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    • "These results contrasted with the results of the sensitivity analysis for Lantana camara L. [64], rated as one of the ten most destructive weeds in the world [65]. Taylor [64] showed that the distribution of lantana was highly sensitive to DV0, DV3 and SM0 parameter changes. Additionally, Taylor [64] showed that DV0 and DV3 changes had the substantially modified suitable and highly suitable lantana location in Australia. "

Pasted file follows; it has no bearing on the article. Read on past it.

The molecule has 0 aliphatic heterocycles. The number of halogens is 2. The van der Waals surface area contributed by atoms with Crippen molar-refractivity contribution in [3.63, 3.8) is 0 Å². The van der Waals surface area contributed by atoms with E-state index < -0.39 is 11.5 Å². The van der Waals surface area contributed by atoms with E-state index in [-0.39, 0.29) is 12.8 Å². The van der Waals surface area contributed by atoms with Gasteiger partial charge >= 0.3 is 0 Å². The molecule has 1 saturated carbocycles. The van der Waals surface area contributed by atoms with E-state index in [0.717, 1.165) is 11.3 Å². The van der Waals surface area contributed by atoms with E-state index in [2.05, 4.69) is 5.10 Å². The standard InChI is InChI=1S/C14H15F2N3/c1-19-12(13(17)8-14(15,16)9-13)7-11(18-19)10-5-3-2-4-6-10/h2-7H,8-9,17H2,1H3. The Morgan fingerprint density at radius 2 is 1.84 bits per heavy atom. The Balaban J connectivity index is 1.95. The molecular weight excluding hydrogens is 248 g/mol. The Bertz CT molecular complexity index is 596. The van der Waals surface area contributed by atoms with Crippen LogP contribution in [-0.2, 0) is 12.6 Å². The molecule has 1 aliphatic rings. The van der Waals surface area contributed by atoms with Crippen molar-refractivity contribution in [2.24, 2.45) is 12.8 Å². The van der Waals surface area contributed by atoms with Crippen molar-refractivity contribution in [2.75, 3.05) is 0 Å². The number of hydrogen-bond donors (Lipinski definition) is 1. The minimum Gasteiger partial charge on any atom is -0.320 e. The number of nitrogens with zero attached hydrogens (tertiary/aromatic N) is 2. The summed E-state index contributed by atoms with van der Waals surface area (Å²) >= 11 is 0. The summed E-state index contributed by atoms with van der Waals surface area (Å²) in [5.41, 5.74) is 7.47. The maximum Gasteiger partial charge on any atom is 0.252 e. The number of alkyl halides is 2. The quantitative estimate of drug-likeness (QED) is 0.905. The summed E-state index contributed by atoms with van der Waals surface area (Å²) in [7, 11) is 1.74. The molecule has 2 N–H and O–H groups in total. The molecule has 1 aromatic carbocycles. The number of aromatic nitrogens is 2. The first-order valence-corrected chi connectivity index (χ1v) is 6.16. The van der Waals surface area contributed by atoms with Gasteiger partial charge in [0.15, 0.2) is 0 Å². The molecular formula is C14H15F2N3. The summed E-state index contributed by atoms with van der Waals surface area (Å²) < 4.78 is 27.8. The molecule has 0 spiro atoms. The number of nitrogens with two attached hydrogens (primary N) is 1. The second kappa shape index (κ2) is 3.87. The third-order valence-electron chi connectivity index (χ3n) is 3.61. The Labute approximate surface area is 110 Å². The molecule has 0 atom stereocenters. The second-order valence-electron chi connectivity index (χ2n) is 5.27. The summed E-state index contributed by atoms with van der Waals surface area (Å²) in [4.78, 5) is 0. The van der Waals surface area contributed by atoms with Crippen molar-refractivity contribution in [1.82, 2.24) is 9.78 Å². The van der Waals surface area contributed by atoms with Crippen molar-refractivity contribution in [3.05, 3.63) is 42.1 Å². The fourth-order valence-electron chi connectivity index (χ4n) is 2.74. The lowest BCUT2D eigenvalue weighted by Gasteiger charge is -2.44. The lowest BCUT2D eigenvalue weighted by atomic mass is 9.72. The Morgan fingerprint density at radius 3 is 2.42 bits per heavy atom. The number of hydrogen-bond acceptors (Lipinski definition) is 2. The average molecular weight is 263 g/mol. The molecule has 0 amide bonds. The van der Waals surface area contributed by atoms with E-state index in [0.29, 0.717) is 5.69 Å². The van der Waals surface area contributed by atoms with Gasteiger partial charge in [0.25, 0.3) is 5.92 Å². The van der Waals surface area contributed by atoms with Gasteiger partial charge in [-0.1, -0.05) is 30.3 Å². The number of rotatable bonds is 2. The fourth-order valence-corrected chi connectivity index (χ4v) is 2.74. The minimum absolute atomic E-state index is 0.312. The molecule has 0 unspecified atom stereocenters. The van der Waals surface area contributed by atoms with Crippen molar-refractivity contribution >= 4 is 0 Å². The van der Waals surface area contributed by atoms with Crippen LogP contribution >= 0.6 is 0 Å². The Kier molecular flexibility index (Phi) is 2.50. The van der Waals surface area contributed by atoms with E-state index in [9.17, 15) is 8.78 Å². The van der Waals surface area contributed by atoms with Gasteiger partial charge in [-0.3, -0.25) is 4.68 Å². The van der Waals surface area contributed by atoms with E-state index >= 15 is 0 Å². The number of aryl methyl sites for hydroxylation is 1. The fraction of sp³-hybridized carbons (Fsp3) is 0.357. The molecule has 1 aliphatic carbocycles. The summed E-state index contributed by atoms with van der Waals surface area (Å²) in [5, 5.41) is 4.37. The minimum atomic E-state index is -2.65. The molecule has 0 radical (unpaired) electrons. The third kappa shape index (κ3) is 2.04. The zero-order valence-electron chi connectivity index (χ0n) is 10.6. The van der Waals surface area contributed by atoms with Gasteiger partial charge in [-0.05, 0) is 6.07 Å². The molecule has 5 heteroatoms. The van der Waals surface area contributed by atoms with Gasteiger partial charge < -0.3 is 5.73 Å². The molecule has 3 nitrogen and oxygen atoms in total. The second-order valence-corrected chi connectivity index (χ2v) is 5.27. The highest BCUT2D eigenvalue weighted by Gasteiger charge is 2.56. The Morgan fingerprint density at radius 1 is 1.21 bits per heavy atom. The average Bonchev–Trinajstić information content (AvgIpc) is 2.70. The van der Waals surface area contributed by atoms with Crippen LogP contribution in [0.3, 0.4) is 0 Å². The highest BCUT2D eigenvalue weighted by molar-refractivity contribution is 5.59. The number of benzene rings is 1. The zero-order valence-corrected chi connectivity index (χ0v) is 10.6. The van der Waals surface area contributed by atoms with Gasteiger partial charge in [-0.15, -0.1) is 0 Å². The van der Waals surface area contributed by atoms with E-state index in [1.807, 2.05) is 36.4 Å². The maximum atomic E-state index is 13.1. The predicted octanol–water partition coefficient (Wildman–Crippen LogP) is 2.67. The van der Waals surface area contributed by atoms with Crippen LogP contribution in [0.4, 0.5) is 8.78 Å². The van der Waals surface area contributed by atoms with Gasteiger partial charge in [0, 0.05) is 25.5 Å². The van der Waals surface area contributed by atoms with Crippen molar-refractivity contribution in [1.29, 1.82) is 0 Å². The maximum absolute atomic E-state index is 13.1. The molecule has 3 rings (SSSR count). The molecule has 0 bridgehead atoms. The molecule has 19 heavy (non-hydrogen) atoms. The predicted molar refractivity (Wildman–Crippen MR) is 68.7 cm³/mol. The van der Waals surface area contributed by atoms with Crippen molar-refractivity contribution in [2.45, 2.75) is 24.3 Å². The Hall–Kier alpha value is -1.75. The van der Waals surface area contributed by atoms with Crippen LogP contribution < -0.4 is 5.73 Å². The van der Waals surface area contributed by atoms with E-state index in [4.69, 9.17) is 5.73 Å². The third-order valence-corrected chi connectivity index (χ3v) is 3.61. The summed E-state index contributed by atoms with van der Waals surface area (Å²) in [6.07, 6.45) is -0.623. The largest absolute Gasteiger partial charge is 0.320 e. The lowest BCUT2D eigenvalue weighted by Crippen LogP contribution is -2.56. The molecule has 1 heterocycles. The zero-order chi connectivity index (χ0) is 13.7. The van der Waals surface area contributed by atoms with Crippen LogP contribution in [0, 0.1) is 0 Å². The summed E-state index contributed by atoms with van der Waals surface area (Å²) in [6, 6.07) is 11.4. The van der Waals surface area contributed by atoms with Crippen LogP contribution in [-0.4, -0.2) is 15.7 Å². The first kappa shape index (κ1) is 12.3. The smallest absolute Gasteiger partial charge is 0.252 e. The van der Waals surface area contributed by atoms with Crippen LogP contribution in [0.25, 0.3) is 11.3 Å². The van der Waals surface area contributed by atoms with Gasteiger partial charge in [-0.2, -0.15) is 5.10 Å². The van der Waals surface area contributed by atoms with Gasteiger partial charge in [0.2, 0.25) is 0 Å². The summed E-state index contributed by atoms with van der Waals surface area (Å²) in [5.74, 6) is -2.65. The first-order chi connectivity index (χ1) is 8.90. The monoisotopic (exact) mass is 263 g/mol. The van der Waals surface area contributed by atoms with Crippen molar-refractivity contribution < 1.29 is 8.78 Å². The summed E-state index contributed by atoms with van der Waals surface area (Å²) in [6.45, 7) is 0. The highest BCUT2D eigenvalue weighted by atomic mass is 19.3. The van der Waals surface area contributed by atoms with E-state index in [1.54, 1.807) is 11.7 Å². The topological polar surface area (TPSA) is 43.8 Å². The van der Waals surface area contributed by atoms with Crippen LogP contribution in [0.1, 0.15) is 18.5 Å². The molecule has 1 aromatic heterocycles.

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    ABSTRACT: Using CLIMEX and the Taguchi Method, a process-based niche model was developed to estimate potential distributions of Phoenix dactylifera L. (date palm), an economically important crop in many counties. Development of the model was based on both its native and invasive distribution and validation was carried out in terms of its extensive distribution in Iran. To identify model parameters having greatest influence on distribution of date palm, a sensitivity analysis was carried out. Changes in suitability were established by mapping of regions where the estimated distribution changed with parameter alterations. This facilitated the assessment of certain areas in Iran where parameter modifications impacted the most, particularly in relation to suitable and highly suitable locations. Parameter sensitivities were also evaluated by the calculation of area changes within the suitable and highly suitable categories. The low temperature limit (DV2), high temperature limit (DV3), upper optimal temperature (SM2) and high soil moisture limit (SM3) had the greatest impact on sensitivity, while other parameters showed relatively less sensitivity or were insensitive to change. For an accurate fit in species distribution models, highly sensitive parameters require more extensive research and data collection methods. Results of this study demonstrate a more cost effective method for developing date palm distribution models, an integral element in species management, and may prove useful for streamlining requirements for data collection in potential distribution modeling for other species as well.